21 July 2019; Shane Lowry of Ireland celebrates with his parents, Bridget and Brendan, after winning The Open Championship on Day Four of the 148th Open Championship at Royal Portrush in Portrush, Co Antrim. Photo by Brendan Moran/Sportsfile
21 July 2019; Shane Lowry of Ireland makes his way to the 18th green during Day Four of the 148th Open Championship at Royal Portrush in Portrush, Co Antrim. Photo by Ramsey Cardy/Sportsfile
Shane Lowry's dad Brendan Lowry congratulates his son
21 July 2019; Shane Lowry of Ireland with the Claret Jug after winning The Open Championship on Day Four of the 148th Open Championship at Royal Portrush in Portrush, Co Antrim. Photo by John Dickson/Sportsfile
21 July 2019; Shane Lowry of Ireland is embraced by Tommy Fleetwood of England on the 18th green after winning The Open Championship on Day Four of the 148th Open Championship at Royal Portrush in Portrush, Co Antrim. Photo by Brendan Moran/Sportsfile Photo by Brendan Moran/Sportsfile
21 July 2019; Shane Lowry of Ireland celebrates as he walks onto the 18th green on their way to winning The Open Championship on Day Four of the 148th Open Championship at Royal Portrush in Portrush, Co Antrim. Photo by Brendan Moran/Sportsfile Photo by Brendan Moran/Sportsfile
Shane Lowry of Ireland celebrates with his parents Bridget and Brendan Lowry, brother Alan and sister Sinead with the Claret Jug, with his wife Wendy Horner and daughter Iris, left
21 July 2019; Shane Lowry of Ireland walks out to recieve the Claret Jug after winning The Open Championship on Day Four of the 148th Open Championship at Royal Portrush in Portrush, Co Antrim. Photo by John Dickson/Sportsfile
21 July 2019; Shane Lowry of Ireland celebrates on the 18th green after winning The Open Championship on Day Four of the 148th Open Championship at Royal Portrush in Portrush, Co Antrim. Photo by Brendan Moran/Sportsfile Photo by Brendan Moran/Sportsfile
21 July 2019; Shane Lowry of Ireland on the 18th green during Day Four of the 148th Open Championship at Royal Portrush in Portrush, Co Antrim. Photo by John Dickson/Sportsfile
21 July 2019; Shane Lowry of Ireland and caddy Brian Martin make their way to the 18th green during Day Four of the 148th Open Championship at Royal Portrush in Portrush, Co Antrim. Photo by John Dickson/Sportsfile
21 July 2019; Shane Lowry of Ireland kisses the Claret Jug after winning the 148th Open Championship at Royal Portrush in Portrush, Co Antrim. Photo by Brendan Moran/Sportsfile
Shane Lowry of Ireland during a press conference after winning The Open Championship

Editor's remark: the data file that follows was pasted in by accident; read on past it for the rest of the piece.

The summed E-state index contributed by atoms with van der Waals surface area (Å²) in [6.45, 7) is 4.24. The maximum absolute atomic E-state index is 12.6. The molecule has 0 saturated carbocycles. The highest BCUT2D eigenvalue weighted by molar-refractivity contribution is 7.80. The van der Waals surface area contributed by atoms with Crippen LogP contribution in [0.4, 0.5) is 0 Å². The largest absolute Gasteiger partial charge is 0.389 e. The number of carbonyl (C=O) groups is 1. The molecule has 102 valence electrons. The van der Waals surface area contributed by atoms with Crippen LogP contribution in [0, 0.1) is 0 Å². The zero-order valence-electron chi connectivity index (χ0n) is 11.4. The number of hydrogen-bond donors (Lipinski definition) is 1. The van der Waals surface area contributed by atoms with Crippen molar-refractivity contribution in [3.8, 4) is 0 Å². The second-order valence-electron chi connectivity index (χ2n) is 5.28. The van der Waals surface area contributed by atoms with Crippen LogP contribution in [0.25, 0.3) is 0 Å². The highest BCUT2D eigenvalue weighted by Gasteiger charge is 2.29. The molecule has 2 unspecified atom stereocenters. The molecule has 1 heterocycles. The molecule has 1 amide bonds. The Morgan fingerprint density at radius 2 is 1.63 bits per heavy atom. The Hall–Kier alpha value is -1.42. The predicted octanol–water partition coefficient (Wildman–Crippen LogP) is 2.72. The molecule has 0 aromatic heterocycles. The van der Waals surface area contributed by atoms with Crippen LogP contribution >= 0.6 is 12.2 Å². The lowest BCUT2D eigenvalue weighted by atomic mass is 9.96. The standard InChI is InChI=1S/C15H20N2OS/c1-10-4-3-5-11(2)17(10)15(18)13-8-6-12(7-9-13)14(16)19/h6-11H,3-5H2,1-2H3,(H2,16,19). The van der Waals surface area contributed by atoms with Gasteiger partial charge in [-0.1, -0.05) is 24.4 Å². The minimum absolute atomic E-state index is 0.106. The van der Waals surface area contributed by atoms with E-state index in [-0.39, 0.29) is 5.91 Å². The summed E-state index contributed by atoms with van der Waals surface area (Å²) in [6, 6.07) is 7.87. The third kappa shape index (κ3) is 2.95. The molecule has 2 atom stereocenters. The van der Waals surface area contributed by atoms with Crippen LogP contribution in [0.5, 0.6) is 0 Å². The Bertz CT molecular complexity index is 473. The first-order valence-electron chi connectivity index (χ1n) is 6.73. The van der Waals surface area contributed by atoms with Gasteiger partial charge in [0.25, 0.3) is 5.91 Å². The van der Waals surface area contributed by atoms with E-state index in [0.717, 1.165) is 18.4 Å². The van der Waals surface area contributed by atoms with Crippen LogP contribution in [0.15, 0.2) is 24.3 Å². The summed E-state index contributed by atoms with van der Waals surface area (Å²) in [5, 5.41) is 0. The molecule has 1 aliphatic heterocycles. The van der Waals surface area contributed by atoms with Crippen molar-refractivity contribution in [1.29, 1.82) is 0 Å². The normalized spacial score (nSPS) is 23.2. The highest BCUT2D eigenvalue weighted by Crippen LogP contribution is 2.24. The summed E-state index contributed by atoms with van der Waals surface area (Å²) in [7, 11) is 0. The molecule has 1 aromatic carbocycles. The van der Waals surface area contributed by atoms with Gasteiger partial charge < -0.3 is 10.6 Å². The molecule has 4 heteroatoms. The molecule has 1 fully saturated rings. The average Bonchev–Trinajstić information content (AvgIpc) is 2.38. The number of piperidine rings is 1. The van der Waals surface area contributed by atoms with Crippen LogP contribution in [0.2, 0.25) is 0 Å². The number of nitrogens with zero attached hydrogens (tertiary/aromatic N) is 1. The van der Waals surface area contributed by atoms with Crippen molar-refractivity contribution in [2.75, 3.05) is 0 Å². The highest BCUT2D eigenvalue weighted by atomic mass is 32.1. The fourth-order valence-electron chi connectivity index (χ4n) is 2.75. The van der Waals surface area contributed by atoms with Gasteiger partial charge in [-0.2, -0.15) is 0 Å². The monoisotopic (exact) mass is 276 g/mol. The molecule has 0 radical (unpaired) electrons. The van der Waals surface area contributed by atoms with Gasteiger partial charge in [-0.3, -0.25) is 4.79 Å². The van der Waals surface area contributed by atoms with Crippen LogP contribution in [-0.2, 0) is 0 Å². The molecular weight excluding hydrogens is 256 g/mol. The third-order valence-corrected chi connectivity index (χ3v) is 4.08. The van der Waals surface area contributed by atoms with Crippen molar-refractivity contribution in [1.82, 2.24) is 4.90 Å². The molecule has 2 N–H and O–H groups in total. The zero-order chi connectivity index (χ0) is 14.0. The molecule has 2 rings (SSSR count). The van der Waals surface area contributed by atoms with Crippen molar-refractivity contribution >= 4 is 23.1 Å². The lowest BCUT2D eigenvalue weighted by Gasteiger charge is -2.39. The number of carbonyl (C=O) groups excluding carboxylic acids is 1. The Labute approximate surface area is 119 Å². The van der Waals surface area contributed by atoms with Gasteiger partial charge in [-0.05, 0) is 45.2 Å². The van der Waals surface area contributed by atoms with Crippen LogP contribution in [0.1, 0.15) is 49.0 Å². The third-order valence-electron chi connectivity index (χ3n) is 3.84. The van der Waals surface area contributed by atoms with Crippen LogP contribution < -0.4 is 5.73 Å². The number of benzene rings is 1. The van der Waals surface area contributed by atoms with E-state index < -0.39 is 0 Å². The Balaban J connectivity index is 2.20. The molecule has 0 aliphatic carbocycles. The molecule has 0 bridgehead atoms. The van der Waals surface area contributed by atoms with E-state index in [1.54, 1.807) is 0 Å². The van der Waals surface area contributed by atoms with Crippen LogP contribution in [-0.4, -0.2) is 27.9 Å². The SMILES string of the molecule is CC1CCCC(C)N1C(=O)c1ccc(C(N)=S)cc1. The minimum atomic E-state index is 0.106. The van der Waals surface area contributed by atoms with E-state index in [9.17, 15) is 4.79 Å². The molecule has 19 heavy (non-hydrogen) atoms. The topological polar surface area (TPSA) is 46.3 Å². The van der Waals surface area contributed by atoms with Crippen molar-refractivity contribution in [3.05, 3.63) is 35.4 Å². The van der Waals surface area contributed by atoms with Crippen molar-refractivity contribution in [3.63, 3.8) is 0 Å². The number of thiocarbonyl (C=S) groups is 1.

21 July 2019; Shane Lowry of Ireland with the Claret Jug after winning The Open Championship on Day Four of the 148th Open Championship at Royal Portrush in Portrush, Co Antrim. Photo by John Dickson/Sportsfile

He saw the Offaly man almost missing a tee-time in France once as evidence of fecklessness, thinking to himself "he won't last".

But Lowry is now €1.7m richer and has been catapulted into that gilded league of golfers coveted by tournament organisers everywhere.

It will all seem an eternity removed from the kid Manchip saw something in.

When Lowry won 2005's Leinster Boys at Skerries, Brendan watched from behind a curtain in the clubhouse.

One year later, Lowry shot 66 in the West of Ireland only to be disqualified when his playing partner put him down for eagle, par instead of birdie, birdie (same total) on two closing holes, a set-back Lowry described at the time as feeling "like the end of the world".

Within a month of that incident, he took another blow to the solar plexus, disqualified again after failing to sign his card after shooting 74 in horrific weather conditions for the Irish Amateur championship at Portmarnock.

A former pupil of St Francis Boys School in Clara and Ard Scoil Chiaráin secondary school, he has dipped in and out of sports psychology without ever really conveying enthusiasm for the idea that someone outside the ropes can have a meaningful affect on how he deals with inevitable stress points during a competitive round.

Yesterday that trust in himself and those closest to him paid off handsomely in conditions that reduced some of the world's best golfers to virtual ruin.

And a chat over coffee with Manchip on Wednesday proved vital.

"I suppose I didn't even know going out this morning if I was good enough to win a major," said Lowry, the cries of "olé, olé, olé" still defiant in an evening downpour.

"But Neil always said I would win one.

"At least one," grinned the champion golfer of 2019.